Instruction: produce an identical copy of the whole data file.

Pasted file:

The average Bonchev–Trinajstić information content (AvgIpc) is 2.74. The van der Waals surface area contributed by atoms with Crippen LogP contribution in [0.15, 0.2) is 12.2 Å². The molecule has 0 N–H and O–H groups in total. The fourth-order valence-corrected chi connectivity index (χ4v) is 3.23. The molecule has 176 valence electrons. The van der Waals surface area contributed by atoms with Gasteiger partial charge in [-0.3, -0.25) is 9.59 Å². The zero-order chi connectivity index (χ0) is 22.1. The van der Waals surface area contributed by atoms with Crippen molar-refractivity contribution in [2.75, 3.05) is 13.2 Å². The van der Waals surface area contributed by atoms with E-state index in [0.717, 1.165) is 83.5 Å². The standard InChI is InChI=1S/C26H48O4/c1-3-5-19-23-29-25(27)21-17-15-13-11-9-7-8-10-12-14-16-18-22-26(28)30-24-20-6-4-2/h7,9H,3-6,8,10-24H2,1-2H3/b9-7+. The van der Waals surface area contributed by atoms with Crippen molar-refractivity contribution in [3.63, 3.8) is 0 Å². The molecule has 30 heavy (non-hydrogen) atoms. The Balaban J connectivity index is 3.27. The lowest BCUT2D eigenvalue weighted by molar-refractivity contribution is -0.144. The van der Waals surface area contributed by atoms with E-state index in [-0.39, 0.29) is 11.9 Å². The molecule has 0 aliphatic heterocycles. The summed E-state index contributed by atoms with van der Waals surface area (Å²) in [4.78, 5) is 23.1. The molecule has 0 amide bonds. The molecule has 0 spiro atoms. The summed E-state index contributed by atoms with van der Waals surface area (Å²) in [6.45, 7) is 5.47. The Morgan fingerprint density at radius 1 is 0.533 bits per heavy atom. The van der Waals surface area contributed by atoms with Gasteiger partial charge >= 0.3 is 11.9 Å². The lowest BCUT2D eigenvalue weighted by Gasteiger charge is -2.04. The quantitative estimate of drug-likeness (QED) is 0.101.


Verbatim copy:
The average Bonchev–Trinajstić information content (AvgIpc) is 2.74. The van der Waals surface area contributed by atoms with Crippen LogP contribution in [0.15, 0.2) is 12.2 Å². The molecule has 0 N–H and O–H groups in total. The fourth-order valence-corrected chi connectivity index (χ4v) is 3.23. The molecule has 176 valence electrons. The van der Waals surface area contributed by atoms with Gasteiger partial charge in [-0.3, -0.25) is 9.59 Å². The zero-order chi connectivity index (χ0) is 22.1. The van der Waals surface area contributed by atoms with Crippen molar-refractivity contribution in [2.75, 3.05) is 13.2 Å². The van der Waals surface area contributed by atoms with E-state index in [0.717, 1.165) is 83.5 Å². The standard InChI is InChI=1S/C26H48O4/c1-3-5-19-23-29-25(27)21-17-15-13-11-9-7-8-10-12-14-16-18-22-26(28)30-24-20-6-4-2/h7,9H,3-6,8,10-24H2,1-2H3/b9-7+. The van der Waals surface area contributed by atoms with Crippen molar-refractivity contribution in [3.63, 3.8) is 0 Å². The molecule has 30 heavy (non-hydrogen) atoms. The Balaban J connectivity index is 3.27. The lowest BCUT2D eigenvalue weighted by molar-refractivity contribution is -0.144. The van der Waals surface area contributed by atoms with E-state index in [-0.39, 0.29) is 11.9 Å². The molecule has 0 aliphatic heterocycles. The summed E-state index contributed by atoms with van der Waals surface area (Å²) in [4.78, 5) is 23.1. The molecule has 0 amide bonds. The molecule has 0 spiro atoms. The summed E-state index contributed by atoms with van der Waals surface area (Å²) in [6.45, 7) is 5.47. The Morgan fingerprint density at radius 1 is 0.533 bits per heavy atom. The van der Waals surface area contributed by atoms with Gasteiger partial charge >= 0.3 is 11.9 Å². The lowest BCUT2D eigenvalue weighted by Gasteiger charge is -2.04. The quantitative estimate of drug-likeness (QED) is 0.101.